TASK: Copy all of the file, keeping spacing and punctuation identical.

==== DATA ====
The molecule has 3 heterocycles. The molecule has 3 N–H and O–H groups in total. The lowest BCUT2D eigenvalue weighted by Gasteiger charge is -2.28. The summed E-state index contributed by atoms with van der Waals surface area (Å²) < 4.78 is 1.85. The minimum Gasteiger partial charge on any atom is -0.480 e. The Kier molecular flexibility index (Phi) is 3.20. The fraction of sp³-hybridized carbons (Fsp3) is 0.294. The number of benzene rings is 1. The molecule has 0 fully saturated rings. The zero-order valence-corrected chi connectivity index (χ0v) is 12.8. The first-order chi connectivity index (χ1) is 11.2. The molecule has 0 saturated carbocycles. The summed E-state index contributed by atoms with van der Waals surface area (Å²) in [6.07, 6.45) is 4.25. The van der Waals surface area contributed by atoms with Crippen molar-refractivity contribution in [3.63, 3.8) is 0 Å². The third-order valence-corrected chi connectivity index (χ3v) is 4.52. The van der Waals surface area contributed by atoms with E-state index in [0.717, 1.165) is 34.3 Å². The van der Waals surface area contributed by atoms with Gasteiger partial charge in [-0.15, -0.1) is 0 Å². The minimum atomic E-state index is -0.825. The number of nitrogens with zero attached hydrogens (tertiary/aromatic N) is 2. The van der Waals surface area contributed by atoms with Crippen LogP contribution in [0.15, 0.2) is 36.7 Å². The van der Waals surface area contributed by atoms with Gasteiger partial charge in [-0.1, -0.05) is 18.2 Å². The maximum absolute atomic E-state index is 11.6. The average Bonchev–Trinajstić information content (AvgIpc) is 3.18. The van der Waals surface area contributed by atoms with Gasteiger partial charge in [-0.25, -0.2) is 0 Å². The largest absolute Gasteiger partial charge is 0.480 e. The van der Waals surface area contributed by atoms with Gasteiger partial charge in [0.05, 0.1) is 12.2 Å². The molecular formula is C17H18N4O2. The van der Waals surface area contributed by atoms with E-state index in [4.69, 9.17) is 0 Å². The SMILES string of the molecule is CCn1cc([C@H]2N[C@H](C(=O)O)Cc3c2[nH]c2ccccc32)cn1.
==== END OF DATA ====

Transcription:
The molecule has 3 heterocycles. The molecule has 3 N–H and O–H groups in total. The lowest BCUT2D eigenvalue weighted by Gasteiger charge is -2.28. The summed E-state index contributed by atoms with van der Waals surface area (Å²) < 4.78 is 1.85. The minimum Gasteiger partial charge on any atom is -0.480 e. The Kier molecular flexibility index (Phi) is 3.20. The fraction of sp³-hybridized carbons (Fsp3) is 0.294. The number of benzene rings is 1. The molecule has 0 fully saturated rings. The zero-order valence-corrected chi connectivity index (χ0v) is 12.8. The first-order chi connectivity index (χ1) is 11.2. The molecule has 0 saturated carbocycles. The summed E-state index contributed by atoms with van der Waals surface area (Å²) in [6.07, 6.45) is 4.25. The van der Waals surface area contributed by atoms with Crippen molar-refractivity contribution in [3.63, 3.8) is 0 Å². The third-order valence-corrected chi connectivity index (χ3v) is 4.52. The van der Waals surface area contributed by atoms with E-state index in [0.717, 1.165) is 34.3 Å². The van der Waals surface area contributed by atoms with Gasteiger partial charge in [-0.15, -0.1) is 0 Å². The minimum atomic E-state index is -0.825. The number of nitrogens with zero attached hydrogens (tertiary/aromatic N) is 2. The van der Waals surface area contributed by atoms with Crippen LogP contribution in [0.15, 0.2) is 36.7 Å². The van der Waals surface area contributed by atoms with Gasteiger partial charge in [-0.1, -0.05) is 18.2 Å². The maximum absolute atomic E-state index is 11.6. The average Bonchev–Trinajstić information content (AvgIpc) is 3.18. The van der Waals surface area contributed by atoms with Gasteiger partial charge in [-0.25, -0.2) is 0 Å². The largest absolute Gasteiger partial charge is 0.480 e. The van der Waals surface area contributed by atoms with Gasteiger partial charge in [0.05, 0.1) is 12.2 Å². The molecular formula is C17H18N4O2. The van der Waals surface area contributed by atoms with E-state index in [4.69, 9.17) is 0 Å². The SMILES string of the molecule is CCn1cc([C@H]2N[C@H](C(=O)O)Cc3c2[nH]c2ccccc32)cn1.